Around 1850, though, beards returned spectacularly to British men’s faces. The archetypal Victorian male is usually portrayed with a heavy, patriarchal beard, matching his austere manliness. Surely no self-respecting Victorian patriarch would have slathered on the cream, or puffed on the scent? There is indeed some evidence that the “beard movement” did have an impact for a time, with an apparent drop in the numbers and types of products available in the 1850s and 1860s.
Instead, with beards swiftly becoming the essential mark of the Victorian male, many products emerged to help beardless boys and “smock-faced” men grow their own crop. Products like “Russia Oil” claimed to make hair “grow thick and long, even in bald places, whiskers, eyebrows”. Atkinson’s “Curling Fluid” nourished the hair “as it grows on the whiskers and mustachios, with the most beautiful luxuriance”. Others played on the fears of men who couldn’t grow beards. The makers of “Crinutriar” reassured the doubtful that since using their product, “thousands … who were once utterly destitute of Beard or Whiskers now have these attributes of manhood”.
Unsurprisingly too, beard combs and clippers became part of the toilette requisites of a gentleman. A number of manuals schooled men in how to properly attend to their beards, which should be “carefully and frequently washed, well trimmed and well combed, and the hair and whiskers kept scrupulously clean, by the help of clean, stiff hair brushes, and soap and warm water”.
But not all Victorian men wore beards, and many popular facial hair styles still required at least some of the face to be shaved. Brands like Price & Gosnell of London, and Guerlain of Paris, continued to advertise their products throughout the period. As beards reached their peak though, advertisers temporarily dropped both the language of luxury, and the emphasis on scent, concentrating instead on utility and improving the process of shaving.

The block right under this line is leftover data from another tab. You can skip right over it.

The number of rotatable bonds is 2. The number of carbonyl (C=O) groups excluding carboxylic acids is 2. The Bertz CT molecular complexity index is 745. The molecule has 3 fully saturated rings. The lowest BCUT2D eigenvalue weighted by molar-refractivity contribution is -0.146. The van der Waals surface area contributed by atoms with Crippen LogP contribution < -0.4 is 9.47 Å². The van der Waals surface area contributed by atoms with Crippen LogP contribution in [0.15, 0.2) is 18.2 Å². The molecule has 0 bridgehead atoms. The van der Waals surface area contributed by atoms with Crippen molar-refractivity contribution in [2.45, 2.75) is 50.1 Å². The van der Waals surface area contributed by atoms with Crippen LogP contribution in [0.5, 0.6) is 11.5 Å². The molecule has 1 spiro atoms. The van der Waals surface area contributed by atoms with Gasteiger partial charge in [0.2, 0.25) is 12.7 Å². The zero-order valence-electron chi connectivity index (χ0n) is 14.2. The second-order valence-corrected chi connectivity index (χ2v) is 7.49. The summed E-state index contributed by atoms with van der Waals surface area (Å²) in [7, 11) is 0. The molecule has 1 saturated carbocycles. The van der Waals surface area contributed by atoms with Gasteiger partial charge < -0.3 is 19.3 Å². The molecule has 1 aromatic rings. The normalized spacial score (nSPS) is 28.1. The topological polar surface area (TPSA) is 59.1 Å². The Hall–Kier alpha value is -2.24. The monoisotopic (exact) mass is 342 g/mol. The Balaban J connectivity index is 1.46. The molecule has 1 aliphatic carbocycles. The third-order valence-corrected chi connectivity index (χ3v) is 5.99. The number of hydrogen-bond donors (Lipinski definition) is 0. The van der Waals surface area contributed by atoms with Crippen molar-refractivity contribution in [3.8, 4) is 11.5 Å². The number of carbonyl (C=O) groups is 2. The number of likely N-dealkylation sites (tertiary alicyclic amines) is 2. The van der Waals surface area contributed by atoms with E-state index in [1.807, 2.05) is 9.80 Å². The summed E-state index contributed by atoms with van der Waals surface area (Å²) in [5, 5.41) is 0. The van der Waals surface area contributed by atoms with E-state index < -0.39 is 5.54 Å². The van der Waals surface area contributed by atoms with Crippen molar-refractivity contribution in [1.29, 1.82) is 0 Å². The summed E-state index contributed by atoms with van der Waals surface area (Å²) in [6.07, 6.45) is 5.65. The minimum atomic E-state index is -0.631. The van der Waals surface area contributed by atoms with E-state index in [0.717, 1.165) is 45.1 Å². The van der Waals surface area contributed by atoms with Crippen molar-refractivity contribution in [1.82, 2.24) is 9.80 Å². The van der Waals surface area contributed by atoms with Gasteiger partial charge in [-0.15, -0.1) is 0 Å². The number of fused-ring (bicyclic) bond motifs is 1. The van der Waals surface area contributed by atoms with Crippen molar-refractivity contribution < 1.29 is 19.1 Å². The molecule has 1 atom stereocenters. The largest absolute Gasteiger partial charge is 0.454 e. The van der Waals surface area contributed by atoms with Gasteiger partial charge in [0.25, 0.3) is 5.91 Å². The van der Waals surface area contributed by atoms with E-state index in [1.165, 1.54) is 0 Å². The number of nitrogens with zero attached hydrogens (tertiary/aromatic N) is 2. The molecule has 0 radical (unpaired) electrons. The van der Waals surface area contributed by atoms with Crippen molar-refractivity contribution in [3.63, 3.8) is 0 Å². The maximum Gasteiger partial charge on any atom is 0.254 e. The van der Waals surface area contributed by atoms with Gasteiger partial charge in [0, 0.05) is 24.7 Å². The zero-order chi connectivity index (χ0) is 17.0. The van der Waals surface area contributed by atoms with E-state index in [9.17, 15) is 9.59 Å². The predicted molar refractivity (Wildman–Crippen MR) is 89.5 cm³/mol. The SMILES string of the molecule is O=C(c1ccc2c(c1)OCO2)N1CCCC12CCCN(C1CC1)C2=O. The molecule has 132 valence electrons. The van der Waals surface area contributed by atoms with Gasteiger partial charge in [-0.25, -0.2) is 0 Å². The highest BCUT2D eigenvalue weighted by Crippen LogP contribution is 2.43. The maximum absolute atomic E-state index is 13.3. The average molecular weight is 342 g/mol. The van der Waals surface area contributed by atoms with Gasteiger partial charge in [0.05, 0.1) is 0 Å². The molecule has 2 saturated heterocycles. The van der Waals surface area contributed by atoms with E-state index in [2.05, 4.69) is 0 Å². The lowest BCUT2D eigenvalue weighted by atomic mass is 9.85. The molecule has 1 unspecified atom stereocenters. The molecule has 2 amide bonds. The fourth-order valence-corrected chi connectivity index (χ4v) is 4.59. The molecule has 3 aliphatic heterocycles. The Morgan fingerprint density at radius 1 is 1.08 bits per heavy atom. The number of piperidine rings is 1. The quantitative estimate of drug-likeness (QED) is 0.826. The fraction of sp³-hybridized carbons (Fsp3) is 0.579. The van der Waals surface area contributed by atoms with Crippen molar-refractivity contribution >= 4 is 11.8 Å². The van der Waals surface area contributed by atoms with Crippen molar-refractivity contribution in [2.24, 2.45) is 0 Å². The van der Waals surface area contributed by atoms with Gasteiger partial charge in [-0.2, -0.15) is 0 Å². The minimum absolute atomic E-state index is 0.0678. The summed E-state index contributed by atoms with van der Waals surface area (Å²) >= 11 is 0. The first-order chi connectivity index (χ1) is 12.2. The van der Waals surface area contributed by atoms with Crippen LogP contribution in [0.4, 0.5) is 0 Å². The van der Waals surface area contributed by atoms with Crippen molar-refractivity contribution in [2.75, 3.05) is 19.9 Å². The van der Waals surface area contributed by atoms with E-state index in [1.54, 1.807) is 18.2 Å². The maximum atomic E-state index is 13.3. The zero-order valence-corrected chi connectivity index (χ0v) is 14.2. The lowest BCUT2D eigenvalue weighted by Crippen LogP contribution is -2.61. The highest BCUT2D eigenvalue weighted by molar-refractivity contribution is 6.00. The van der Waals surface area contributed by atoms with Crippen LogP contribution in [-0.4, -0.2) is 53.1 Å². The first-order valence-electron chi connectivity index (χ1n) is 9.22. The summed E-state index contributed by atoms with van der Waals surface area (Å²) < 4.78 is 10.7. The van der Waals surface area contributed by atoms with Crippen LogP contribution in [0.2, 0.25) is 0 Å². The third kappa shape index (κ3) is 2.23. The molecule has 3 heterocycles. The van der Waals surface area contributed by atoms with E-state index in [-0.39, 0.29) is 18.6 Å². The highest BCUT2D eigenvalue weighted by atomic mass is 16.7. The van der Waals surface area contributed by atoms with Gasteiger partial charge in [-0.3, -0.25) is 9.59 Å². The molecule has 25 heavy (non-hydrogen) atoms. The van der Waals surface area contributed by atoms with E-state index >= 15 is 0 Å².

This was short-lived. By the 1870s, younger men began to return to shaving. This time, amid popular fears about public health, advertisers turned to hygiene and cleanliness to promote their wares. Where once a pleasant fragrance had been the thing most desired, safety and protection were now the order of the day.
Cuticura’s “Medicinal Shaving Soap” and “Dr Nichol’s Sanitary Shaving Soap” were popular, as was, rather troublingly, “Mackenzie’s Arsenical Toilet Soap” – a highly toxic substance, originally used by taxidermists. From the 1870s, gentlemen also began to splash on one of the ever-growing number of male colognes and scents. Should you wish to smell like a Victorian, citrus, lavender and “woody” scents were very popular.
Just as each age has brought its own fashion in facial hair styles, so products have emerged to accompany them. If anything, the pace of change has accelerated over the past 30 or so years with the expanding range of male cosmetics. Predicting what might come next is always difficult, but many fashions involve a reaction against the preceding one. As we gradually move out of the current sculpted beard trend, perhaps one day we’ll see a return to a more “natural”, ungroomed style for men.
Alun Withey is an associate research fellow in history at the University of Exeter. This article first appeared on The Conversation (theconversation.com)